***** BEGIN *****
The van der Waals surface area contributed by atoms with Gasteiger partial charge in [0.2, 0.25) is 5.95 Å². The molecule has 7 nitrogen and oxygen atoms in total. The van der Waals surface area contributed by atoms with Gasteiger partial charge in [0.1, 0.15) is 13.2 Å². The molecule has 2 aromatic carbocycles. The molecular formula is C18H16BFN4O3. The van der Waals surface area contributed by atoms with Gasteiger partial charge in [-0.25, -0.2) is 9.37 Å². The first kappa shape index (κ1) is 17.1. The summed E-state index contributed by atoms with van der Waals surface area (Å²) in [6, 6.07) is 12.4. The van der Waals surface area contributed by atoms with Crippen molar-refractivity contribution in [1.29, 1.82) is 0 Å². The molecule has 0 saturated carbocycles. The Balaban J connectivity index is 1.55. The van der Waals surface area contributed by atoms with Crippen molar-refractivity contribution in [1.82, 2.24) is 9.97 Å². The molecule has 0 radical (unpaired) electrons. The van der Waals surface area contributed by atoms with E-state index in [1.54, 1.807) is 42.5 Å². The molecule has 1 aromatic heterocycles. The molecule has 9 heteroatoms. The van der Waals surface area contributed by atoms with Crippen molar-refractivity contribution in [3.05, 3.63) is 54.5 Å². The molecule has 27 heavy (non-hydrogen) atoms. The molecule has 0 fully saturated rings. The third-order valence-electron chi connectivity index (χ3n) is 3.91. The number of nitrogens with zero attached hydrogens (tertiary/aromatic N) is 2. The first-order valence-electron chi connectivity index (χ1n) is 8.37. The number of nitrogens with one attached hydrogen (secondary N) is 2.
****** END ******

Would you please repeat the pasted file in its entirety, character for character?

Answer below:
The van der Waals surface area contributed by atoms with Gasteiger partial charge in [0.2, 0.25) is 5.95 Å². The molecule has 7 nitrogen and oxygen atoms in total. The van der Waals surface area contributed by atoms with Gasteiger partial charge in [0.1, 0.15) is 13.2 Å². The molecule has 2 aromatic carbocycles. The molecular formula is C18H16BFN4O3. The van der Waals surface area contributed by atoms with Gasteiger partial charge in [-0.25, -0.2) is 9.37 Å². The first kappa shape index (κ1) is 17.1. The summed E-state index contributed by atoms with van der Waals surface area (Å²) in [6, 6.07) is 12.4. The van der Waals surface area contributed by atoms with Crippen molar-refractivity contribution in [1.29, 1.82) is 0 Å². The molecule has 0 saturated carbocycles. The Balaban J connectivity index is 1.55. The van der Waals surface area contributed by atoms with Crippen molar-refractivity contribution in [1.82, 2.24) is 9.97 Å². The molecule has 0 radical (unpaired) electrons. The van der Waals surface area contributed by atoms with E-state index in [1.54, 1.807) is 42.5 Å². The molecule has 1 aromatic heterocycles. The molecule has 9 heteroatoms. The van der Waals surface area contributed by atoms with Crippen molar-refractivity contribution in [3.05, 3.63) is 54.5 Å². The molecule has 27 heavy (non-hydrogen) atoms. The molecule has 0 fully saturated rings. The third-order valence-electron chi connectivity index (χ3n) is 3.91. The number of nitrogens with zero attached hydrogens (tertiary/aromatic N) is 2. The first-order valence-electron chi connectivity index (χ1n) is 8.37. The number of nitrogens with one attached hydrogen (secondary N) is 2.